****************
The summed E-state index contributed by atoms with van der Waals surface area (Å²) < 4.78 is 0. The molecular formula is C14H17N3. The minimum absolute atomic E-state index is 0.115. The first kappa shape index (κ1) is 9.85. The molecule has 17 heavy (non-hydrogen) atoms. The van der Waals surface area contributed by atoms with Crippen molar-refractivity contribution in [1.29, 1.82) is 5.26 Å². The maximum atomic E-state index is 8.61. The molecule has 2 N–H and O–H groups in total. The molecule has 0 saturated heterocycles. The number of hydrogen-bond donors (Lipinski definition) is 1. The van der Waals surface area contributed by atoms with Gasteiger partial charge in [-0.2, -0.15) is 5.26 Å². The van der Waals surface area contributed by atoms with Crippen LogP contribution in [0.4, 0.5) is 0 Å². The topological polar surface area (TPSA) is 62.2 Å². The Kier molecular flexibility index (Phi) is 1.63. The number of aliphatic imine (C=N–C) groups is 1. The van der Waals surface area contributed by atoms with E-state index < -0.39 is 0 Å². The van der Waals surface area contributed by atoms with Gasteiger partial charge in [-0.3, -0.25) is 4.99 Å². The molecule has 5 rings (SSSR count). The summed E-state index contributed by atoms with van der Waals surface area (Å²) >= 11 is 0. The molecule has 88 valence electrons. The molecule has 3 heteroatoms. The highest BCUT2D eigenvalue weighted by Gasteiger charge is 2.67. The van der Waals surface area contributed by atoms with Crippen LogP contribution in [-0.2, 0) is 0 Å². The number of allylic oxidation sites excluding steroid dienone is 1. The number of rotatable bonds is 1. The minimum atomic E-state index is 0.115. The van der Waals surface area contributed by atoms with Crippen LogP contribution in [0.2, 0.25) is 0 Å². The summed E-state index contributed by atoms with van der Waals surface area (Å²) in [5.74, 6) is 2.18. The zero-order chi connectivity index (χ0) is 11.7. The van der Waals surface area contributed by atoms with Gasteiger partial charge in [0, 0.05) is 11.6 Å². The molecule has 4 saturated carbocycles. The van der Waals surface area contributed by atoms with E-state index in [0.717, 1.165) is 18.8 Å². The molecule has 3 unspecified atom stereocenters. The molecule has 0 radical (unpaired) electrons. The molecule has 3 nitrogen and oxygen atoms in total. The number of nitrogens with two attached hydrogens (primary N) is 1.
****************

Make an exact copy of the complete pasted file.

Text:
The summed E-state index contributed by atoms with van der Waals surface area (Å²) < 4.78 is 0. The molecular formula is C14H17N3. The minimum absolute atomic E-state index is 0.115. The first kappa shape index (κ1) is 9.85. The molecule has 17 heavy (non-hydrogen) atoms. The van der Waals surface area contributed by atoms with Crippen molar-refractivity contribution in [1.29, 1.82) is 5.26 Å². The maximum atomic E-state index is 8.61. The molecule has 2 N–H and O–H groups in total. The molecule has 0 saturated heterocycles. The number of hydrogen-bond donors (Lipinski definition) is 1. The van der Waals surface area contributed by atoms with Gasteiger partial charge in [-0.2, -0.15) is 5.26 Å². The van der Waals surface area contributed by atoms with Crippen LogP contribution in [0.4, 0.5) is 0 Å². The topological polar surface area (TPSA) is 62.2 Å². The Kier molecular flexibility index (Phi) is 1.63. The number of aliphatic imine (C=N–C) groups is 1. The van der Waals surface area contributed by atoms with E-state index < -0.39 is 0 Å². The van der Waals surface area contributed by atoms with Gasteiger partial charge in [-0.3, -0.25) is 4.99 Å². The molecule has 5 rings (SSSR count). The summed E-state index contributed by atoms with van der Waals surface area (Å²) >= 11 is 0. The molecule has 88 valence electrons. The molecule has 3 heteroatoms. The highest BCUT2D eigenvalue weighted by Gasteiger charge is 2.67. The van der Waals surface area contributed by atoms with Crippen LogP contribution in [-0.2, 0) is 0 Å². The number of allylic oxidation sites excluding steroid dienone is 1. The number of rotatable bonds is 1. The minimum atomic E-state index is 0.115. The van der Waals surface area contributed by atoms with Crippen LogP contribution in [0.2, 0.25) is 0 Å². The summed E-state index contributed by atoms with van der Waals surface area (Å²) in [5.74, 6) is 2.18. The zero-order chi connectivity index (χ0) is 11.7. The van der Waals surface area contributed by atoms with Gasteiger partial charge in [0, 0.05) is 11.6 Å². The molecule has 4 saturated carbocycles. The van der Waals surface area contributed by atoms with E-state index in [0.717, 1.165) is 18.8 Å². The molecule has 3 unspecified atom stereocenters. The molecule has 0 radical (unpaired) electrons. The molecule has 3 nitrogen and oxygen atoms in total. The number of nitrogens with two attached hydrogens (primary N) is 1.